There’s at least one good reason to look forward to the dead of winter: Maine sweet shrimp. In his cookbook “The New England Kitchen” (Rizzoli, 2014), chef Jeremy Sewall offers the best way he knows to cook and enjoy them.
Crisp Sweet Shrimp
There are a lot of ways to cook Maine sweet shrimp, but nothing beats tossing them in batter and frying them up. The Maine shrimp season takes place in the dead of winter; most are caught by large draggers that scoop them up by the thousands. Since sweet shrimp are very perishable, they are usually sold canned or frozen. Some fishermen, like my cousin Mark, catch sweet shrimp in traps. There is a huge difference between shrimp that’s been dragged and shrimp that’s been trapped: the quality and size of trapped shrimp are always superior.
- 1/2 cup buttermilk
- 2 teaspoons Tabasco sauce
- 1 pound peeled Maine sweet shrimp
- 1 quart canola oil
- 3 cups Seasoned Flour (recipe follows)
- Kosher salt and freshly ground black pepper for seasoning
- 4 lemon wedges
- 1/2 cup Aïoli (page 222)
In a large bowl, combine the buttermilk and Tabasco sauce; add the shrimp, toss to coat it in the mixture, and refrigerate, covered with plastic wrap, for up to 1 hour.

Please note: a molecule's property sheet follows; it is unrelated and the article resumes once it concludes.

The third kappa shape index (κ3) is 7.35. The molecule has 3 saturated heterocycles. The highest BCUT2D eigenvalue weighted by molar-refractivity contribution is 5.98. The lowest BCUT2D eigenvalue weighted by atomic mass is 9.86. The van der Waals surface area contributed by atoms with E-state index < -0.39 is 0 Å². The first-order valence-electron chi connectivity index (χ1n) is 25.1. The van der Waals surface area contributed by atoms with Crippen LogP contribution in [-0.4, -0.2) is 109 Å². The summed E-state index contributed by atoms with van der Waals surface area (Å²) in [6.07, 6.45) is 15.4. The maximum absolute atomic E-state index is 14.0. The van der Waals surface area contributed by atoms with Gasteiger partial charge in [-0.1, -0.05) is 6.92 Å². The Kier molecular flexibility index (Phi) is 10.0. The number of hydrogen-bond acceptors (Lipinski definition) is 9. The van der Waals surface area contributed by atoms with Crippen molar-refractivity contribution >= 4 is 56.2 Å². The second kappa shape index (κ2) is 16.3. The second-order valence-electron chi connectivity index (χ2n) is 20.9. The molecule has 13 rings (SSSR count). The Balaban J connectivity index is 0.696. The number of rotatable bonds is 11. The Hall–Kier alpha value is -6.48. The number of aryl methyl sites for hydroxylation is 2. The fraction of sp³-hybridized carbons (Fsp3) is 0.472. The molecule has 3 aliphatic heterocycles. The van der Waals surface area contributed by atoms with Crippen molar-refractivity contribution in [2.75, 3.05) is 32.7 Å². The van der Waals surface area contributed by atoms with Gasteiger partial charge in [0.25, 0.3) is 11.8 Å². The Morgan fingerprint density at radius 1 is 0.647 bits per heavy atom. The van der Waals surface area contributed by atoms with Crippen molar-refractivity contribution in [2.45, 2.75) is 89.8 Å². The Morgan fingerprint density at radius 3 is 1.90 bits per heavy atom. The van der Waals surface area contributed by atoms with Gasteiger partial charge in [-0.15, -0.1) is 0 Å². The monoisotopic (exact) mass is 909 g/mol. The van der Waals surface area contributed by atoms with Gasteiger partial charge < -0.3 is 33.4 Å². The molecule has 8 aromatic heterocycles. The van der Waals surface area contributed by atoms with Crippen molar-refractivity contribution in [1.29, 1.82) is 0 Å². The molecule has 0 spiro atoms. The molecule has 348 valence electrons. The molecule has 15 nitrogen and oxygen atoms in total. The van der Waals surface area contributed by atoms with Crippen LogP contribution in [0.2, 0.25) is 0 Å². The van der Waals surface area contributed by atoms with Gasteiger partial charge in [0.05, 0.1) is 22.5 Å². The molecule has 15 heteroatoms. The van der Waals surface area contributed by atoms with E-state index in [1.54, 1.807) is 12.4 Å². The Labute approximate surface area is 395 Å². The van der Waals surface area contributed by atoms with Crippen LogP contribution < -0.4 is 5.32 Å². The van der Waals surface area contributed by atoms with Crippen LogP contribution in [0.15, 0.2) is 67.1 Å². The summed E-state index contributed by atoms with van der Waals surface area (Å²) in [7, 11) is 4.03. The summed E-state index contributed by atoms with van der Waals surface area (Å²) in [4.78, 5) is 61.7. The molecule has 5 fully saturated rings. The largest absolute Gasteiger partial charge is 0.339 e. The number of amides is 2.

Heat the oil in a large, heavy-bottom pot until it reaches 350°F on a deep-frying thermometer. Drain the excess liquid off the shrimp. Pour the flour into a shallow dish and, using your hands, toss the shrimp in the flour, coating them very well; shake off the excess flour and carefully place the shrimp in the hot oil. Fry for 45 to 60 seconds; they should be lightly browned and crisp. Remove the shrimp to a paper towel to drain; season with salt and pepper while hot. Serve immediately with lemon wedges and aïoli for dipping.
Makes about 3 cups
- 3 cups all-purpose flour
- 1 1/2 tablespoons dry mustard
- 1 1/2 teaspoons ground turmeric
- 1 1/2 teaspoons paprika
- 1 1/2 teaspoons kosher salt
- 1 1/2 teaspoons freshly ground white pepper
In a large bowl, stir together the flour, dry mustard, turmeric, paprika, salt, and white pepper, making sure to combine thoroughly.
(Recipe from “The New England Kitchen” by Jeremy Sewall and Erin Byers Murray, Rizzoli)